Musing the Obvious

Here they are asking whether there is such a thing as empty space or whether space is actually described by the objects in space.


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Back in 1995, Roberto Casati and Achille C. Varzi came out with a book titled Holes and Other Superficialities. In it, they raised questions like: Is a hole a part of a thing or apart from a thing? Is the hole in the donut, or is the hole independent of it? Now they are considering space in a new book,Parts and Places: The Structures of Spatial Representation (The MIT Press for both books). Here they are asking whether there is such a thing as empty space or whether space is actually described by the objects in space.

Admittedly, these are abstract questions for many people (okay: most people), not the sorts of things that are considered during day-to-day existence. But if, just for the heck of it, you were to bring one of the subjects up, the topic of discussion would be rather unusual. The authors suggest, "[J]ust ask any person to tell you what holes are—`real,' everyday holes [like in a tire], not the abstract holes of geometry—and he will likely elaborate upon absences, nonentities, nothingness, things that are not there." (Of course, by asking someone about holes, you'd run the risk of their becoming acutely concerned about your mental balance; they'd start wondering whether you have a proverbial "hole in your head"—even though that person had just tried to explain "nothing" to you in some detail.)

Although the issues of holes and space do have some practical applications—for example, a spatial representation theory, Recognition-by-Components, is of interest to those involved in robotic vision systems, so those robots out on the assembly line, carefully positioning windshields into the frame of a vehicle-in-becoming, actually have a connection to some philosophical discourse—for me, trying to make my way through the professors' books is an exercise that prods me to consider everyday things from another perspective. When you start to idly wonder what holes are (e.g., say you have a piece of metal into which you drill a 1-in. diameter hole 1 in. deep, then you drill a 0.5-in. diameter hole 0.5 in. deep into the center of the first hole. Do you have two holes?), it isn't long before you start realizing that the status quo isn't as solid as it might seem.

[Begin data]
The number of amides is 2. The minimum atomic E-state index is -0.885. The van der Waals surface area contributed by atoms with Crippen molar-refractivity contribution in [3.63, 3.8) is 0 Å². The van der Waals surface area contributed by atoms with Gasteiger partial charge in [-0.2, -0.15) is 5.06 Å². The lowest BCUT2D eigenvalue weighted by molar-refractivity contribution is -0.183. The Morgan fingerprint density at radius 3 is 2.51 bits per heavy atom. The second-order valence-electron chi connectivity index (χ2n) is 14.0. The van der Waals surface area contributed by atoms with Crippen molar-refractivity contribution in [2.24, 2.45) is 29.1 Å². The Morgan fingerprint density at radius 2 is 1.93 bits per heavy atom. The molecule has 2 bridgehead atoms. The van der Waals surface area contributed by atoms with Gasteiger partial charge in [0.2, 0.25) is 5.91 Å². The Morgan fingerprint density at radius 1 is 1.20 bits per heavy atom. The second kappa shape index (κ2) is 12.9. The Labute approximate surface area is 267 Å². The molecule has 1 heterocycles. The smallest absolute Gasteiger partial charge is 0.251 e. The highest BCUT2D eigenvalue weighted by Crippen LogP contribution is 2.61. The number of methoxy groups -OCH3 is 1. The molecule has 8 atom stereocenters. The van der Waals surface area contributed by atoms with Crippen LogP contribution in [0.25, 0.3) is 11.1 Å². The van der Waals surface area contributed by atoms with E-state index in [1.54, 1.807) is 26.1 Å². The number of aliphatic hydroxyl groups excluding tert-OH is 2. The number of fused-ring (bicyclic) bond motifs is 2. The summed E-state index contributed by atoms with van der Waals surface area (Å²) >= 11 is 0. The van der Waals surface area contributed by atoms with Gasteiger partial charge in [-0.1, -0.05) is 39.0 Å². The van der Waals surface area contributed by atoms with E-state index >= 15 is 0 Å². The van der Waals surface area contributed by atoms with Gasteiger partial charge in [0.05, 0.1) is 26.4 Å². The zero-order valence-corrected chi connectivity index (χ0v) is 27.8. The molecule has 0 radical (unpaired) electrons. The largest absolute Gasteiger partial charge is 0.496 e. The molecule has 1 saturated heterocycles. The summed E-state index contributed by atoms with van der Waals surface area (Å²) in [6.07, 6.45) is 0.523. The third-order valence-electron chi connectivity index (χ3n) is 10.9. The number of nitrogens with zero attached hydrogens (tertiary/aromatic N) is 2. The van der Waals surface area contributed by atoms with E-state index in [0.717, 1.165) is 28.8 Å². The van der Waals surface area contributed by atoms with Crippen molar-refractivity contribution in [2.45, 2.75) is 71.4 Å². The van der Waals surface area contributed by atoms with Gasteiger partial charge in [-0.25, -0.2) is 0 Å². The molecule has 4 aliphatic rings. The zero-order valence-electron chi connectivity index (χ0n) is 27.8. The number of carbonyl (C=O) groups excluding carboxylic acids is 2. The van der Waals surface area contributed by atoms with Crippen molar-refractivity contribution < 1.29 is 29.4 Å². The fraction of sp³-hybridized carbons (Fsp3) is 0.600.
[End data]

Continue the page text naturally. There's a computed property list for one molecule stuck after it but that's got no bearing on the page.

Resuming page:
Too often we take too much for granted; we are too accepting of things as the way they are (or, perhaps more accurately stated, as they seem to be). This could simply be a natural function of self-preservation inasmuch as if we question everything, then we'd be incapable of doing anything (i.e., analysis paralysis). But taking things for granted can be profoundly debilitating in its own way. People who are truly successful in any endeavor are those who do and think differently.

One can argue that whether it is a kaizen project or a leapfrog development, these are things done differently. People who are afraid of change call the "leading edge" the "bleeding edge." But how often do we remember someone who comes in second or third? Perhaps not all those people who lead succeed, but followers never come in first.

Thinking "outside the box" is an uncomfortable thing for many people to do because being inside that chamber is a much safer place to be. It is also confining and restrictive. The safety may be more apparent than real.

One of the widely accepted notions throughout the auto industry is "Bigger Is Better." This is one characteristic, it seems, of the status quo. For some reason, that idea tends to be an unexamined belief—at least with regard to suppliers. Certainly the most criticized of the major vehicle manufacturers is General Motors, and a frequent topic of criticism is that it is too big and consequently incapable of being an agile competitor. Yet for some reasons, supplier consolidation is generally considered to be the way of the world. Tier One suppliers are either working to gobble up those at lower levels of the supply chain or are combining so that they are coming up with some new version of math:

Tier One + Tier One = Tier 0.5

But no one seems to be asking the question: Isn't there the distinct possibility that a Big Supplier becomes as bureaucratically bloated as a Big OEM?

Isn't the more appropriate notion that "Better Is Better"?

Hard-and-fast rules don't seem to make it in the world of philosophy. Nor do they really hold in the world where we make our daily livelihoods. But you can count on the fact that if you aren't thinking about what you are doing, how you are proceeding, then there is little chance that you'll be succeeding.